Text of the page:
National Fisherman


BP is asking the U.S. Supreme Court to intervene in a battle over who should receive monetary damages related to the Gulf oil spill.

The London oil company on Friday filed a petition asking the Supreme Court to enforce requirements for claimants to prove they can join a class-action settlement that has poured billions of dollars into Gulf Coast pockets to fix economic wreckage left by the spill.

BP said the Supreme Court should reverse lower-court decisions that approved a settlement class with "vast numbers" of claimants who weren't financially harmed by the 2010 Deepwater Horizon disaster, and require claimants to show evidence that losses were due to the spill.

After a defeat in a lower court, the company said in May it would look to take the legal fight to the high court.

Current interpretations of the settlement, BP said, contradict class-action law as well as the Supreme Court's long-held interpretation of a section of the Constitution that requires a plaintiff to trace its injury to a defendant's actions. Those lower court rulings also depart from similar rulings adopted by several other appeals courts and deepen a circuit-court conflict over how class-action members are defined, the energy company said.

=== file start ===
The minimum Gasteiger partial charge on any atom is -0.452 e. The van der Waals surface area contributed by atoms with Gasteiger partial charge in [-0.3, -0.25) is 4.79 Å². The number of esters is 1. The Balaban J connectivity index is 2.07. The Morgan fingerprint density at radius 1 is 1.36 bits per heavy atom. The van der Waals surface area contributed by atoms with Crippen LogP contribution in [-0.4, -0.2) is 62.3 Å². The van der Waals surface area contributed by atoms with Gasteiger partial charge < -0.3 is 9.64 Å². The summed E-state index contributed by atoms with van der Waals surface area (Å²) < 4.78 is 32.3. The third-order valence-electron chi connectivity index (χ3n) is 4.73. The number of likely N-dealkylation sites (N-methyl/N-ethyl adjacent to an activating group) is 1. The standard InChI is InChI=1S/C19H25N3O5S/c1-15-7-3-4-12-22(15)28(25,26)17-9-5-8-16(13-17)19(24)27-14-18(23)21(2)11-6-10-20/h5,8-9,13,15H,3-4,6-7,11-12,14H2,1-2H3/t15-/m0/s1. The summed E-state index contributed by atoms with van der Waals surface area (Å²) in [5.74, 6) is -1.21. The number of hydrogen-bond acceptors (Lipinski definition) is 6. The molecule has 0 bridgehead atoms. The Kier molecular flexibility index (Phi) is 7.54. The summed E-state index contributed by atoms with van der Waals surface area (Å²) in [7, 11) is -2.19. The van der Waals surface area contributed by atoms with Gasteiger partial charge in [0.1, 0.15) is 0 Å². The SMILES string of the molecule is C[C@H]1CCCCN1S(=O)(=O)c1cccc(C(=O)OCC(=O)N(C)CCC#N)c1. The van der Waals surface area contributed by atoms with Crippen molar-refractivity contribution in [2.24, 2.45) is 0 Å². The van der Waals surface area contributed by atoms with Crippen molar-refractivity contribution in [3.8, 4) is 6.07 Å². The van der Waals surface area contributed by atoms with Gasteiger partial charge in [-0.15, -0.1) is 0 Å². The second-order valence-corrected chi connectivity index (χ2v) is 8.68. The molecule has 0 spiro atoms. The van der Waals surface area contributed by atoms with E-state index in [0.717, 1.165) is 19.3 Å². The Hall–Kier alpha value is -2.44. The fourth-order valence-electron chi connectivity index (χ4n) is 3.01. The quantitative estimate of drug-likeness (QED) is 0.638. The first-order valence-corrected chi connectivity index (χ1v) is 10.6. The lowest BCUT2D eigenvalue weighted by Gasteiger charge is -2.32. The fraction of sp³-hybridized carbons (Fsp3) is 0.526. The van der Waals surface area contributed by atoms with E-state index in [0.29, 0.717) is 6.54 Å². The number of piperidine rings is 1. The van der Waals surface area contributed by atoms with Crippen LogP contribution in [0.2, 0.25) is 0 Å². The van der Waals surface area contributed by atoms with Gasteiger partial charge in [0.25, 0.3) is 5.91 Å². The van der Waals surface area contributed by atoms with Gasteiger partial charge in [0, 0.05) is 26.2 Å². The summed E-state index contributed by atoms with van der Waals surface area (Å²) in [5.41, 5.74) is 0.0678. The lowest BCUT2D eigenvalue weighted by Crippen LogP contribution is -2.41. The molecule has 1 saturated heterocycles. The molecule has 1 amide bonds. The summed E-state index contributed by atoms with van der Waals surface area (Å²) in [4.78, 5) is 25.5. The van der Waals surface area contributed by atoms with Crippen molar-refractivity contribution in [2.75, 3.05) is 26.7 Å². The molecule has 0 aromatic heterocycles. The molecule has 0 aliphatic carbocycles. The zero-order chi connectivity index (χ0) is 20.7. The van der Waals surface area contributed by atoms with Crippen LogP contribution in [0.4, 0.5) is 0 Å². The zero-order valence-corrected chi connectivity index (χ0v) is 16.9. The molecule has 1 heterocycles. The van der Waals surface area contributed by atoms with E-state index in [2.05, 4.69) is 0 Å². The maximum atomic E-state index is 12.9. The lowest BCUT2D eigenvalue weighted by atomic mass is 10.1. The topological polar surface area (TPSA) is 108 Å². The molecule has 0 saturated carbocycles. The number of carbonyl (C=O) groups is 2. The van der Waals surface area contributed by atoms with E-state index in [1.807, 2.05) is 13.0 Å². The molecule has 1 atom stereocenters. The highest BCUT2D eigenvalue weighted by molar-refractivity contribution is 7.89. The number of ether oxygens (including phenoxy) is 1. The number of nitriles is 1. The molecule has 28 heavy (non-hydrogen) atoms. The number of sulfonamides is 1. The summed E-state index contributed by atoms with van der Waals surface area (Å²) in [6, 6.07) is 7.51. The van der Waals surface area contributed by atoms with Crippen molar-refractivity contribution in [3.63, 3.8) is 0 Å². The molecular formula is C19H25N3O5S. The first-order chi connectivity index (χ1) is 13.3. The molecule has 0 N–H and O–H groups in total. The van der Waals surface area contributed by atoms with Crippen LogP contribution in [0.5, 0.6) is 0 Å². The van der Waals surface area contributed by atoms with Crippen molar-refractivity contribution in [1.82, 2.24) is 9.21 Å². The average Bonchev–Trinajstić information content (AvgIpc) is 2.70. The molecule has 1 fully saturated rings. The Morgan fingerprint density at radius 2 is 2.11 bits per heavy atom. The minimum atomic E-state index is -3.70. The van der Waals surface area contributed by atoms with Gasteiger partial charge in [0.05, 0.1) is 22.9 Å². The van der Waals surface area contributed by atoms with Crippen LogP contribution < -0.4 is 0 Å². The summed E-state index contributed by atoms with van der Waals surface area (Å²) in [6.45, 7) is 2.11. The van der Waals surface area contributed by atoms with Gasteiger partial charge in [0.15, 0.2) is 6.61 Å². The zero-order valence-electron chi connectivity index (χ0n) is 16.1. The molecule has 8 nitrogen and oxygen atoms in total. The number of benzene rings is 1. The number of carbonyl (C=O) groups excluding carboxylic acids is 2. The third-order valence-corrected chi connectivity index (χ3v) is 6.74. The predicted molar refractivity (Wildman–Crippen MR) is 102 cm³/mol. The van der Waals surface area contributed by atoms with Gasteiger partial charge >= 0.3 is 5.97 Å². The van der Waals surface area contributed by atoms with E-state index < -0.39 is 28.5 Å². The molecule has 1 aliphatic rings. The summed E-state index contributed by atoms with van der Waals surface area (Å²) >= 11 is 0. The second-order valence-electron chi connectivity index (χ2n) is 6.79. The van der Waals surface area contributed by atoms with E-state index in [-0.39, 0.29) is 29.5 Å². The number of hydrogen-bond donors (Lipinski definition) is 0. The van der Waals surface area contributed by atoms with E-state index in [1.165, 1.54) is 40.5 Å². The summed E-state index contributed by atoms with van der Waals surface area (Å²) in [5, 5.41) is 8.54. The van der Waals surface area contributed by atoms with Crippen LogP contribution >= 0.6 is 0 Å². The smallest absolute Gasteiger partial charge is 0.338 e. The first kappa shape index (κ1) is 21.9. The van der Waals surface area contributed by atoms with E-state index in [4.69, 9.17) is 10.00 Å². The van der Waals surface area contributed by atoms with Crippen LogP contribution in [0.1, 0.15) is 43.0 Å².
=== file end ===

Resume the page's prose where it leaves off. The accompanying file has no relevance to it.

Read more at the Houston Chronicle>>

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Inside the Industry

The Southeast Alaska Fishermen’s Alliance recently announced that the National Marine Sanctuary Foundation has awarded the organization a Hollings Grant to reduce whale entanglements in Alaska salmon fisheries by increasing the use of acoustic whale pingers to minimize entanglements in fishing gear.

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Last week, Alaska senators Lisa Murkowski (R), Dan Sullivan (R) and Rep. Don Young (R) asked Secretary of State John Kerry to negotiate with Canadian leaders to make sure appropriate environmental safeguards are in place for mine development in Southeast Alaska.

The congressional delegation explained the importance of this issue to Alaskans and the need for assurances that the water quality in transboundary waters between Alaska and Canada will be maintained.

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